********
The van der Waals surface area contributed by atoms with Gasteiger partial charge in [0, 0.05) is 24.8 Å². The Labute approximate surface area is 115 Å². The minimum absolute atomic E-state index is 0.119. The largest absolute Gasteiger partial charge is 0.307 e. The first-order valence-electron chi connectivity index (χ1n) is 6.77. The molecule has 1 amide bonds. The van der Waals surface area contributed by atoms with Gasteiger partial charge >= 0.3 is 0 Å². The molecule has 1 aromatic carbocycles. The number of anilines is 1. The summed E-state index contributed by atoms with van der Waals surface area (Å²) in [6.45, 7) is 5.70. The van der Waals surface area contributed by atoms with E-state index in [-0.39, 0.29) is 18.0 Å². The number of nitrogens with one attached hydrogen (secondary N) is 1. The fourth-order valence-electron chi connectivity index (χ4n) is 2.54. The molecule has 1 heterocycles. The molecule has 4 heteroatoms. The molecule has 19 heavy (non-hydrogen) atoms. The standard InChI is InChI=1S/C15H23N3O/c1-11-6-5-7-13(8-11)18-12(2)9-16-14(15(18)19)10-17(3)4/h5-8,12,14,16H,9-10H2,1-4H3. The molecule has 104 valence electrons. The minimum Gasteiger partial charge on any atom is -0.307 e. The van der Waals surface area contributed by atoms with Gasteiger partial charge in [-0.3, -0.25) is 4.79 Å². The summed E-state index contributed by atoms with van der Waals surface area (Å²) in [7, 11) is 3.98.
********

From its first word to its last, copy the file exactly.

The van der Waals surface area contributed by atoms with Gasteiger partial charge in [0, 0.05) is 24.8 Å². The Labute approximate surface area is 115 Å². The minimum absolute atomic E-state index is 0.119. The largest absolute Gasteiger partial charge is 0.307 e. The first-order valence-electron chi connectivity index (χ1n) is 6.77. The molecule has 1 amide bonds. The van der Waals surface area contributed by atoms with Gasteiger partial charge >= 0.3 is 0 Å². The molecule has 1 aromatic carbocycles. The number of anilines is 1. The summed E-state index contributed by atoms with van der Waals surface area (Å²) in [6.45, 7) is 5.70. The van der Waals surface area contributed by atoms with E-state index in [-0.39, 0.29) is 18.0 Å². The number of nitrogens with one attached hydrogen (secondary N) is 1. The fourth-order valence-electron chi connectivity index (χ4n) is 2.54. The molecule has 1 heterocycles. The molecule has 4 heteroatoms. The molecule has 19 heavy (non-hydrogen) atoms. The standard InChI is InChI=1S/C15H23N3O/c1-11-6-5-7-13(8-11)18-12(2)9-16-14(15(18)19)10-17(3)4/h5-8,12,14,16H,9-10H2,1-4H3. The molecule has 104 valence electrons. The minimum Gasteiger partial charge on any atom is -0.307 e. The van der Waals surface area contributed by atoms with Gasteiger partial charge in [-0.3, -0.25) is 4.79 Å². The summed E-state index contributed by atoms with van der Waals surface area (Å²) in [7, 11) is 3.98.